▼ Heb “from the womb of dawn.” The Hebrew noun רֶחֶם (rekhem, “womb”) is probably used here metonymically for “birth.” The form מִשְׁחָר (mishkhar) occurs only here and should be emended to שַׁחַר (shakhar, “dawn”) with the mem (מ) being understood as dittographic (note the final mem [ם] on the preceding word). The phrase “womb [i.e., “birth”] of dawn” refers to sunrise.the dew of your youth ▼
▼ The point of the metaphor is not entirely clear. The dew may symbolize the king’s youthful vitality or, more likely (note the parallelism), may refer to his army of strong, youthful warriors.belongs to you. ▼
▼ Heb “to you [is].”
4 The Lord makes this promise on oath ▼
▼ Or “swears, vows.”and will not revoke it: ▼
“You are an eternal priest ▼
▼ You are an eternal priest. The Davidic king exercised a non-Levitical priestly role. The king superintended Judah’s cultic ritual, had authority over the Levites, and sometimes led in formal worship. David himself instructed the Levites to bring the ark of the covenant to Jerusalem (1 Chr 15:11–15), joined the procession, offered sacrifices, wore a priestly ephod, and blessed the people (2 Sam 6:12–19). At the dedication of the temple Solomon led the ceremony, offering sacrifices and praying on behalf of the people (1 Kgs 8).after the pattern of ▼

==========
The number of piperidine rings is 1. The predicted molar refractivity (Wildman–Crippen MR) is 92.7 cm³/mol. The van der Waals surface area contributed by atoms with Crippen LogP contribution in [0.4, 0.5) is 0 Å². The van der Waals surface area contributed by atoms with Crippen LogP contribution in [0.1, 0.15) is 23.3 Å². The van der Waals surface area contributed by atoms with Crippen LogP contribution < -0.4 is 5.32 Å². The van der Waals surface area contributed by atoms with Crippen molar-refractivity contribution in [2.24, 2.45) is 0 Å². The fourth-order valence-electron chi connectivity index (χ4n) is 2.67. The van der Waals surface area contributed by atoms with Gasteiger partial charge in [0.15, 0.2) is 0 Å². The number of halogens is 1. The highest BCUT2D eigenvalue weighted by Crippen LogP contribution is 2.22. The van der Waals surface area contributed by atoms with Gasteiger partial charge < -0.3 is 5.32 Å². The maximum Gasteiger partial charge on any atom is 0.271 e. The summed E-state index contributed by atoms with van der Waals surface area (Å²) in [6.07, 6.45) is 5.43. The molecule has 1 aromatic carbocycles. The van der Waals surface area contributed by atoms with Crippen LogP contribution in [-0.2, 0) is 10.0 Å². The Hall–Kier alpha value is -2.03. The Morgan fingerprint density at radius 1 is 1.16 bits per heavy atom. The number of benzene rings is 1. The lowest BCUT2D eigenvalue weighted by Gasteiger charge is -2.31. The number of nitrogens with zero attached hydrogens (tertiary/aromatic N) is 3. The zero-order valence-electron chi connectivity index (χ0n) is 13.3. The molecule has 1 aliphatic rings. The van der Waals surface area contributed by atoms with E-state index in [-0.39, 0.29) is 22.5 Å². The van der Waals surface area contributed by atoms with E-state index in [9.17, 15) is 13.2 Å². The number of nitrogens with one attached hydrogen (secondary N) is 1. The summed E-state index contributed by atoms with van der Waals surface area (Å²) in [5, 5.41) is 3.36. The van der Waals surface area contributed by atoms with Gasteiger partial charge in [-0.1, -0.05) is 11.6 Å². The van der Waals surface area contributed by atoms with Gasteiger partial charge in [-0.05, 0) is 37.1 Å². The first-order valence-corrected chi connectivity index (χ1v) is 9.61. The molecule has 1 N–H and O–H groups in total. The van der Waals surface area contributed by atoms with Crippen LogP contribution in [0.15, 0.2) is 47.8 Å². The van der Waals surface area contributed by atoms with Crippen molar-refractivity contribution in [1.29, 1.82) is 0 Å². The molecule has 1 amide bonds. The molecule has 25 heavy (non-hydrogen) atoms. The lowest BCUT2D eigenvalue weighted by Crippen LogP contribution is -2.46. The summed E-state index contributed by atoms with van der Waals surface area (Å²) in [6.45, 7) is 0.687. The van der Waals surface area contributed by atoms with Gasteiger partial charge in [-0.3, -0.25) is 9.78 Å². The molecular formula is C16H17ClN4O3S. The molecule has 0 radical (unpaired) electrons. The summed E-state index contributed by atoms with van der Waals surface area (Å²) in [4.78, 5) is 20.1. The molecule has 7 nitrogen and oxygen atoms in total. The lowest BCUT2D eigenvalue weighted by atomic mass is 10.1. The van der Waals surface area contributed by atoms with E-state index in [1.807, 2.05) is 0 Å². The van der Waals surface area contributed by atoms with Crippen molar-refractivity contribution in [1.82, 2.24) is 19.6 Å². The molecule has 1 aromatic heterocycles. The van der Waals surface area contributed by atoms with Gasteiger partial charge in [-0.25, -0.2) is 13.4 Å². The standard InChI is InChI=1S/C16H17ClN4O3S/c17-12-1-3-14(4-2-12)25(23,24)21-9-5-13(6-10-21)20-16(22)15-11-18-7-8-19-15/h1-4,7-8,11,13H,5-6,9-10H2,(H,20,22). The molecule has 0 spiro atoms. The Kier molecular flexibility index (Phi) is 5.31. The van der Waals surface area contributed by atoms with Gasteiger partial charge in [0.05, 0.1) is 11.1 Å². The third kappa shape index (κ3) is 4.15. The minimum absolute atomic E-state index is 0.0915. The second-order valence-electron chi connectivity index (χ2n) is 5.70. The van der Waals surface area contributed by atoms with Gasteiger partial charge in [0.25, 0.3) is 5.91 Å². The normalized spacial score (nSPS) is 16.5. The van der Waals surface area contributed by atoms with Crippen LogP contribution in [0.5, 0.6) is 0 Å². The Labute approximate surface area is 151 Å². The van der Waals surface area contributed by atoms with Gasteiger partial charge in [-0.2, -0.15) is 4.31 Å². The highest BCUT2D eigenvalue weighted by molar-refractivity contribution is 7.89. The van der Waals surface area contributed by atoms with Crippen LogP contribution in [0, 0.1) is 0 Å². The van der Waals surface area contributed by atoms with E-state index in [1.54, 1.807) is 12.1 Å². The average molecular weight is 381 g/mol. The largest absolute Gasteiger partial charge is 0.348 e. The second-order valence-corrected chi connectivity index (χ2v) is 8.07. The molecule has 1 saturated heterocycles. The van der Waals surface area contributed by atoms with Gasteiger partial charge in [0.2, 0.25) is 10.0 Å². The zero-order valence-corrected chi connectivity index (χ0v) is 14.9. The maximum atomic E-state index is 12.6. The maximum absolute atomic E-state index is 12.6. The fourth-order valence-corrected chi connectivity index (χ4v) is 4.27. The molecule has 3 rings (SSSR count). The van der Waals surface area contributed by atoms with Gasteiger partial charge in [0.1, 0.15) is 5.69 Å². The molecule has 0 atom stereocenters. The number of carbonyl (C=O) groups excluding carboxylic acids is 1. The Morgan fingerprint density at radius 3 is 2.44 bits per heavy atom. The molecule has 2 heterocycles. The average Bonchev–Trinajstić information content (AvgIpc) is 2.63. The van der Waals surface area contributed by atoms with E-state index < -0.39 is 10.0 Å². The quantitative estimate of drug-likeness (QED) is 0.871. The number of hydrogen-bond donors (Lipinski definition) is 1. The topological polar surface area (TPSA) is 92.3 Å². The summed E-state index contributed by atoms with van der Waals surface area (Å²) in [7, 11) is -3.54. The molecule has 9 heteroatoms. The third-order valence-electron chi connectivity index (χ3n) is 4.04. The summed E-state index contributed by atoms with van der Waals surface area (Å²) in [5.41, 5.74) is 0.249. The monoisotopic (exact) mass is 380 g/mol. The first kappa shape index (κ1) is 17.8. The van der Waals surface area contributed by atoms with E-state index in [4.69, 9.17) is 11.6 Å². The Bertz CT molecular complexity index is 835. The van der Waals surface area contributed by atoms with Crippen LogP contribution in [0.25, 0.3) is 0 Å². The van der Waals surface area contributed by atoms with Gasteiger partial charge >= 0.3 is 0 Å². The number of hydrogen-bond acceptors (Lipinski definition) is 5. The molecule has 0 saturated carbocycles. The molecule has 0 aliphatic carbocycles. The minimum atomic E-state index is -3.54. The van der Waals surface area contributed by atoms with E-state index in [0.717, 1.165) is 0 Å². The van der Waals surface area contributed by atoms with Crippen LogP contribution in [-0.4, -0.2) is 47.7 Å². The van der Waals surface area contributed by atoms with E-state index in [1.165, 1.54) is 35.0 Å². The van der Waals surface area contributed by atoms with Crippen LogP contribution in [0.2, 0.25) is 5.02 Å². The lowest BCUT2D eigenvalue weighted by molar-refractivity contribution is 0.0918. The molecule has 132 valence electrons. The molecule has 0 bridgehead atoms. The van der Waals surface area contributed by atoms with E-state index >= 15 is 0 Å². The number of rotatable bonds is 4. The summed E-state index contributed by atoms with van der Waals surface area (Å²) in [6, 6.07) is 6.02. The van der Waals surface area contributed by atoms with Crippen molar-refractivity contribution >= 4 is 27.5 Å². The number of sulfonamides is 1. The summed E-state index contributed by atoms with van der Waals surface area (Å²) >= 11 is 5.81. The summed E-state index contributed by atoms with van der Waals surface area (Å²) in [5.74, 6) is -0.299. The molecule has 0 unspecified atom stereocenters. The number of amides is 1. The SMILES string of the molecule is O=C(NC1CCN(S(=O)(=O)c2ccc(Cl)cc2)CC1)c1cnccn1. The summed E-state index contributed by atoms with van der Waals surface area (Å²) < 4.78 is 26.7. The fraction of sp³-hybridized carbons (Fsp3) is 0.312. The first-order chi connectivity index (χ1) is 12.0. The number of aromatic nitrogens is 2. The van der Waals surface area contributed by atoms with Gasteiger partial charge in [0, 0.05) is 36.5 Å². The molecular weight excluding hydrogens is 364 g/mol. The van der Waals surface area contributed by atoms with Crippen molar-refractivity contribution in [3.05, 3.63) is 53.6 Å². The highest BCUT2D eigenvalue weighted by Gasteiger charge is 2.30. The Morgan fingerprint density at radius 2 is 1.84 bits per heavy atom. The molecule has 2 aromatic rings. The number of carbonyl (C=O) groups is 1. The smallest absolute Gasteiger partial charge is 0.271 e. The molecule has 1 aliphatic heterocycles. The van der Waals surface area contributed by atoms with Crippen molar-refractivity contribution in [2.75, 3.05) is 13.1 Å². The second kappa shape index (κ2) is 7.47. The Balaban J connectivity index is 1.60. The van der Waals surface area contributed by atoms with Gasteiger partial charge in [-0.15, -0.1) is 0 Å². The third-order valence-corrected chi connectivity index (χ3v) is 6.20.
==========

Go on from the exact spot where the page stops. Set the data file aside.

▼ The phrase עַל־דִּבְרָתִי (’al-divratiy) is a variant of עַל־דִּבְרָת (’al-divrat; the final yod [י] being an archaic genitival ending), which in turn is a variant of עַל דָּבַר (’al davar). Both phrases can mean “concerning” or “because of,” but neither of these nuances fits the use of עַל־דִּבְרָתִי in Ps 110:4. Here the phrase probably carries the sense “according to the manner of.” See L. C. Allen, Psalms 101–150 (WBC), 81.Melchizedek.” ▼
▼ The Davidic king’s priestly role is analogous to that of Melchizedek, who was both “king of Salem” (i.e., Jerusalem) and a “priest of God Most High” in the time of Abraham (Gen 14:18–20). Like Melchizedek, the Davidic king was a royal priest, distinct from the Aaronic line (see Heb 7). The analogy focuses on the king’s priestly role; the language need not imply that Melchizedek himself was “an eternal priest.”
5 O sovereign Lord, ▼